New Theories in the pathogenesis of menstrual migraine

Division of General Internal Medicine, University of Cincinnati College of Medicine, Cincinnati, OH 45267, USA.
Current Pain and Headache Reports (Impact Factor: 2.26). 01/2009; 12(6):453-62. DOI: 10.1007/s11916-008-0077-3
Source: PubMed


Hormonal and nonhormonal factors play a role in the pathophysiology of menstrual migraine, but estrogen withdrawal appears to be the most potent of these factors. It is postulated that estrogen withdrawal directly enhances excitability of trigeminal afferents, modulates the synthesis of neuropeptides, activates/deactivates specific neurotransmitter systems, and influences the function of microglia. These changes could activate and/or sensitize the trigeminal system and increase the likelihood of migraine headache during perimenstrual time periods. Three new theories are advanced in this article to explain the pathophysiology of menstrual migraine. Only through an understanding of the mechanisms involved in menstrual migraine can we gain insight into the management of this severe and debilitating form of migraine headache.

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    • "Moreover , when physical symptoms are included, they are typically general in nature, or are grouped together into one single variable (e.g., Bloch et al., 1997; Freeman et al., 1985; Wittchen et al., 2002). Finally, although some research has examined specific physical symptoms of the menstrual cycle, including menstrual migraines (Martin, 2008) and dysmenorrhea (Dawood, 2006), research has failed to consider physical and psychological symptoms in a meaningfully integrated way. For example, do different physical symptoms show different types of associations with psychological symptoms? "
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    ABSTRACT: The associations between physical and psychological symptoms of the menstrual cycle have not been carefully studied in past research, but may lead to a better understanding of the underlying mechanisms of these symptoms. The present study examines the day-to-day co-variations among physical and psychological symptoms of the menstrual cycle. These symptoms were evaluated on a daily basis across one entire menstrual cycle, with a non-clinical sample of 92 university students. Results showed that headaches, gastrointestinal problems, lower abdominal bloating, skin changes, and breast changes, were all significantly associated with higher levels of psychological symptoms; whereas back and joint pain, lower abdominal cramps, cervical mucous, and menstrual flow, were not associated with psychological symptoms. However, significant differences in these associations were observed across individuals for back and joint pain, headaches, lower abdominal cramps, skin changes, and menstrual flow: Whereas some women demonstrated higher levels of psychological symptoms associated with these physical symptoms, other women demonstrated lower levels of psychological symptoms. Finally, correlations among the associations between physical and psychological symptoms (slopes) demonstrated clear differences across the different physical symptoms. These results indicate that, although higher levels of some physical symptoms are associated with higher levels of psychological symptoms, there are significant differences in the magnitude and direction of these relations across individuals. Further consideration of physical symptoms may provide useful information for understanding individual differences in symptom profiles and response to steroid fluctuations, and for improving differential diagnosis and treatment planning and evaluation.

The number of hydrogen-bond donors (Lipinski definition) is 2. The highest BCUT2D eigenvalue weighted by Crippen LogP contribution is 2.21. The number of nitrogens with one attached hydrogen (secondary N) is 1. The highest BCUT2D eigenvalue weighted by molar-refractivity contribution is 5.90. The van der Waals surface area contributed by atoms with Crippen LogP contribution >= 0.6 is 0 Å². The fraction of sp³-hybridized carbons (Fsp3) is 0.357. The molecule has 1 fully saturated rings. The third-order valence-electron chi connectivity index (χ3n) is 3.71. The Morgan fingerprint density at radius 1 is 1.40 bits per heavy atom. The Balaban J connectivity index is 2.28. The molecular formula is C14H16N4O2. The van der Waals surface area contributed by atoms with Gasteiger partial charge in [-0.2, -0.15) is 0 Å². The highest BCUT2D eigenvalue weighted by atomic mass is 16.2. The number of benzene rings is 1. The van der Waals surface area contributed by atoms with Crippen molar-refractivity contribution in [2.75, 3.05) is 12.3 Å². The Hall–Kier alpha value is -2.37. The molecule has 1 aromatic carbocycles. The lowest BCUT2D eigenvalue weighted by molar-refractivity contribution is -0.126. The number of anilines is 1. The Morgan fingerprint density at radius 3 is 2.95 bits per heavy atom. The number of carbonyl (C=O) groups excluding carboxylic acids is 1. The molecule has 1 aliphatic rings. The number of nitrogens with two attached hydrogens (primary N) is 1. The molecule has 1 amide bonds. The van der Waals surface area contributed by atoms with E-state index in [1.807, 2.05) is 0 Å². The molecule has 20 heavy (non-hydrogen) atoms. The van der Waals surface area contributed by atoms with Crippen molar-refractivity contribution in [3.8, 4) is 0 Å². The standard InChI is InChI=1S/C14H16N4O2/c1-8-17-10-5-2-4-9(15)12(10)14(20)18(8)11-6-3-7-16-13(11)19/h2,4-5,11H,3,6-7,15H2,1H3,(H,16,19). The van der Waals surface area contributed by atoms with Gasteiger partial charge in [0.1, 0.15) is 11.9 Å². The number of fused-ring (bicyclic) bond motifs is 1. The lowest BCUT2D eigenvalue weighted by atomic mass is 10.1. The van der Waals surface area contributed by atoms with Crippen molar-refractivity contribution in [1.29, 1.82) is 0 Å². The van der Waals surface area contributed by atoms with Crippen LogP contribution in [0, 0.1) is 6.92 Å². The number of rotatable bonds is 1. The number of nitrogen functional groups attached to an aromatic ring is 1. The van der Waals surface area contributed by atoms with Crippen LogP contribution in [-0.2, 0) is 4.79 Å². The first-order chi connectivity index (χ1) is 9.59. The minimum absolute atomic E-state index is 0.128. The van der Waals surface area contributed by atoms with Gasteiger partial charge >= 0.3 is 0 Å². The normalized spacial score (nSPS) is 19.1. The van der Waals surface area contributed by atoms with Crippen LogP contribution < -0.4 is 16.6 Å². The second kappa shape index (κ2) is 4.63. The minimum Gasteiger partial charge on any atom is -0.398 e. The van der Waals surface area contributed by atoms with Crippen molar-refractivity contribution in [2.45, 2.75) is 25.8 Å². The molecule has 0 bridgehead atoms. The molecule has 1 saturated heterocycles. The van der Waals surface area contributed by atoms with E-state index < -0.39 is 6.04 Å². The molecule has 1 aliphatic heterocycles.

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    ABSTRACT: Most clinical pain disorders are more common in women than in men, particularly during the peak reproductive years. This suggests that fluctuations in the ovarian hormones encountered during the female menstrual cycle may increase pain response. This article examined whether pain severity and experimental pain thresholds vary during the phases of the menstrual cycle in women with and without clinical pain disorders. It also reviewed the effect of ovarian hormones on behavioral responses to painful stimuli (pain reactivity) in animal models and the potential mechanisms through which ovarian hormones modulate pain reactivity. A narrative review was performed to ascertain the relationship between ovarian hormones and pain response. Relevant English-language publications describing pain reactivity in premenopausal women and female rodents were identified through searches of MEDLINE and PubMed from January 1, 1967, through May 1, 2008, as well as through the reference lists of identified articles. In the clinical studies reviewed, most pain disorders were reported to worsen during the late luteal and early follicular phases of the menstrual cycle. Pain thresholds and tolerance times also varied during different phases of the menstrual cycle in healthy premenopausal women in the majority of studies. Basic science studies suggested that ovarian hormones have distinct effects-on inflammation, affective states, stress responses, modulatory pain systems, and afferent sensory systems-that increase or decrease pain reactivity. Fluctuations of ovarian hormones in the course of the menstrual cycle appear to be associated with a mild to moderate effect on pain response. Greater knowledge of the mechanisms by which ovarian hormones modulate pain would broaden our understanding of why pain disorders are more frequent, severe, and disabling in women than in men.
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